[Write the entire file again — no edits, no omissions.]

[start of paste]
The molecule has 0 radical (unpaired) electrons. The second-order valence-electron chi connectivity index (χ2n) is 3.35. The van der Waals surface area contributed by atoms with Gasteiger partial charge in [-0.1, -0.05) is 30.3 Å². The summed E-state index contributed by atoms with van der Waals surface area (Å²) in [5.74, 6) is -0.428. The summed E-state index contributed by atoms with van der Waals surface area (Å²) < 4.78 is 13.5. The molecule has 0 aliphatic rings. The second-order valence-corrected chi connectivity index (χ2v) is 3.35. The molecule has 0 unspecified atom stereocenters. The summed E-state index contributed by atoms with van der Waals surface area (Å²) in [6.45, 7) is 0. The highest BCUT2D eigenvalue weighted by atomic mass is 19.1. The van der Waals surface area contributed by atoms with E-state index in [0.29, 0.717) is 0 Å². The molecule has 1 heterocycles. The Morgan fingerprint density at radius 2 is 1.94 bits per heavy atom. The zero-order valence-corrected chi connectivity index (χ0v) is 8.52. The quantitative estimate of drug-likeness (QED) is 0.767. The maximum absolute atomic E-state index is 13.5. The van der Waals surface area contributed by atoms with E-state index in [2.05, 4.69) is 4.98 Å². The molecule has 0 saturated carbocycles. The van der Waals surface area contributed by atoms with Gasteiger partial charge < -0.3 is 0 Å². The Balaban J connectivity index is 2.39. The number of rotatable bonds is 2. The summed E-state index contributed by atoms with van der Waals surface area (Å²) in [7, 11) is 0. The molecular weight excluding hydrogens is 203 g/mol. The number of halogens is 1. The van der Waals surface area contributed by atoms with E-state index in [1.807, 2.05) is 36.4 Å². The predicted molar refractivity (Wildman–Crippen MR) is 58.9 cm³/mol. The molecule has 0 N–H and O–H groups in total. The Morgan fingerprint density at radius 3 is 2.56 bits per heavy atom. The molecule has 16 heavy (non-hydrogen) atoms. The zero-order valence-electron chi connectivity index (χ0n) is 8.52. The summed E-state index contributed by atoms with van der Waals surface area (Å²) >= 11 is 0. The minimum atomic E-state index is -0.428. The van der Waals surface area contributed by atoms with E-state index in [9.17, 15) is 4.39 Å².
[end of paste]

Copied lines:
The molecule has 0 radical (unpaired) electrons. The second-order valence-electron chi connectivity index (χ2n) is 3.35. The van der Waals surface area contributed by atoms with Gasteiger partial charge in [-0.1, -0.05) is 30.3 Å². The summed E-state index contributed by atoms with van der Waals surface area (Å²) in [5.74, 6) is -0.428. The summed E-state index contributed by atoms with van der Waals surface area (Å²) < 4.78 is 13.5. The molecule has 0 aliphatic rings. The second-order valence-corrected chi connectivity index (χ2v) is 3.35. The molecule has 0 unspecified atom stereocenters. The summed E-state index contributed by atoms with van der Waals surface area (Å²) in [6.45, 7) is 0. The highest BCUT2D eigenvalue weighted by atomic mass is 19.1. The van der Waals surface area contributed by atoms with E-state index in [0.29, 0.717) is 0 Å². The molecule has 1 heterocycles. The Morgan fingerprint density at radius 2 is 1.94 bits per heavy atom. The zero-order valence-corrected chi connectivity index (χ0v) is 8.52. The quantitative estimate of drug-likeness (QED) is 0.767. The maximum absolute atomic E-state index is 13.5. The van der Waals surface area contributed by atoms with E-state index in [2.05, 4.69) is 4.98 Å². The molecule has 0 saturated carbocycles. The van der Waals surface area contributed by atoms with Gasteiger partial charge < -0.3 is 0 Å². The Balaban J connectivity index is 2.39. The number of rotatable bonds is 2. The summed E-state index contributed by atoms with van der Waals surface area (Å²) in [7, 11) is 0. The molecular weight excluding hydrogens is 203 g/mol. The number of halogens is 1. The van der Waals surface area contributed by atoms with E-state index in [1.807, 2.05) is 36.4 Å². The predicted molar refractivity (Wildman–Crippen MR) is 58.9 cm³/mol. The molecule has 0 N–H and O–H groups in total. The Morgan fingerprint density at radius 3 is 2.56 bits per heavy atom. The molecule has 16 heavy (non-hydrogen) atoms. The zero-order valence-electron chi connectivity index (χ0n) is 8.52. The summed E-state index contributed by atoms with van der Waals surface area (Å²) >= 11 is 0. The minimum atomic E-state index is -0.428. The van der Waals surface area contributed by atoms with E-state index in [9.17, 15) is 4.39 Å².